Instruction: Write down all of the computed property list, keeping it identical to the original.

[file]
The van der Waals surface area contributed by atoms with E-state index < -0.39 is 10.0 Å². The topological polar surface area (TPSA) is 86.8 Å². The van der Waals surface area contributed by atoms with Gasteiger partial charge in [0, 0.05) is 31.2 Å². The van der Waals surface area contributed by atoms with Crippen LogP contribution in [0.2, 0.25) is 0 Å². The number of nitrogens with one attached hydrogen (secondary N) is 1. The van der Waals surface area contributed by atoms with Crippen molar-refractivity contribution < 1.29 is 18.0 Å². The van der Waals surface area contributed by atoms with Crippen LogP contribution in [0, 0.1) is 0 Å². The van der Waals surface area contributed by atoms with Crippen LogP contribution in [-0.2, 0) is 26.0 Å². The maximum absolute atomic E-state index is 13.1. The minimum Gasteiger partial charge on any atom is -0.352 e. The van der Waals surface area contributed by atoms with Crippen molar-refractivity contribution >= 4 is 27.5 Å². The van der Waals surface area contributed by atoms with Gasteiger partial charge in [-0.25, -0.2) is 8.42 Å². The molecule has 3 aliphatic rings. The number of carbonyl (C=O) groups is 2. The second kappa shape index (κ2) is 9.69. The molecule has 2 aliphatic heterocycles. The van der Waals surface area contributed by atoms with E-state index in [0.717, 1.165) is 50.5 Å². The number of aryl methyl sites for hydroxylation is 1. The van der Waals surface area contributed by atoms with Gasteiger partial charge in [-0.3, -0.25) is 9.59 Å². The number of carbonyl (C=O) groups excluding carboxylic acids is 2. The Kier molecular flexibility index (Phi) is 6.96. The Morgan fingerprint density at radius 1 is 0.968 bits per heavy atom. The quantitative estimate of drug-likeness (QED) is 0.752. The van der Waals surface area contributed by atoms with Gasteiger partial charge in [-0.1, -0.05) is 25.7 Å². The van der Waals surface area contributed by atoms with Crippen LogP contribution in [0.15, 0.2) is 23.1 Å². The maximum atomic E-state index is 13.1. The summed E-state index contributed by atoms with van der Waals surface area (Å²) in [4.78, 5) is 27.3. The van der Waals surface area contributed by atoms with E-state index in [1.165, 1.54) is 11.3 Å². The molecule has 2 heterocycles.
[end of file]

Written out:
The van der Waals surface area contributed by atoms with E-state index < -0.39 is 10.0 Å². The topological polar surface area (TPSA) is 86.8 Å². The van der Waals surface area contributed by atoms with Gasteiger partial charge in [0, 0.05) is 31.2 Å². The van der Waals surface area contributed by atoms with Crippen LogP contribution in [0.2, 0.25) is 0 Å². The number of nitrogens with one attached hydrogen (secondary N) is 1. The van der Waals surface area contributed by atoms with Crippen molar-refractivity contribution < 1.29 is 18.0 Å². The van der Waals surface area contributed by atoms with Crippen LogP contribution in [0, 0.1) is 0 Å². The van der Waals surface area contributed by atoms with Crippen LogP contribution in [-0.2, 0) is 26.0 Å². The maximum absolute atomic E-state index is 13.1. The minimum Gasteiger partial charge on any atom is -0.352 e. The van der Waals surface area contributed by atoms with Crippen molar-refractivity contribution >= 4 is 27.5 Å². The van der Waals surface area contributed by atoms with Gasteiger partial charge in [-0.25, -0.2) is 8.42 Å². The molecule has 3 aliphatic rings. The number of carbonyl (C=O) groups is 2. The second kappa shape index (κ2) is 9.69. The molecule has 2 aliphatic heterocycles. The van der Waals surface area contributed by atoms with E-state index in [0.717, 1.165) is 50.5 Å². The number of aryl methyl sites for hydroxylation is 1. The van der Waals surface area contributed by atoms with Gasteiger partial charge in [-0.3, -0.25) is 9.59 Å². The number of carbonyl (C=O) groups excluding carboxylic acids is 2. The Kier molecular flexibility index (Phi) is 6.96. The Morgan fingerprint density at radius 1 is 0.968 bits per heavy atom. The quantitative estimate of drug-likeness (QED) is 0.752. The van der Waals surface area contributed by atoms with Gasteiger partial charge in [-0.1, -0.05) is 25.7 Å². The van der Waals surface area contributed by atoms with Crippen LogP contribution in [0.15, 0.2) is 23.1 Å². The maximum atomic E-state index is 13.1. The summed E-state index contributed by atoms with van der Waals surface area (Å²) in [4.78, 5) is 27.3. The van der Waals surface area contributed by atoms with E-state index in [1.165, 1.54) is 11.3 Å². The molecule has 2 heterocycles.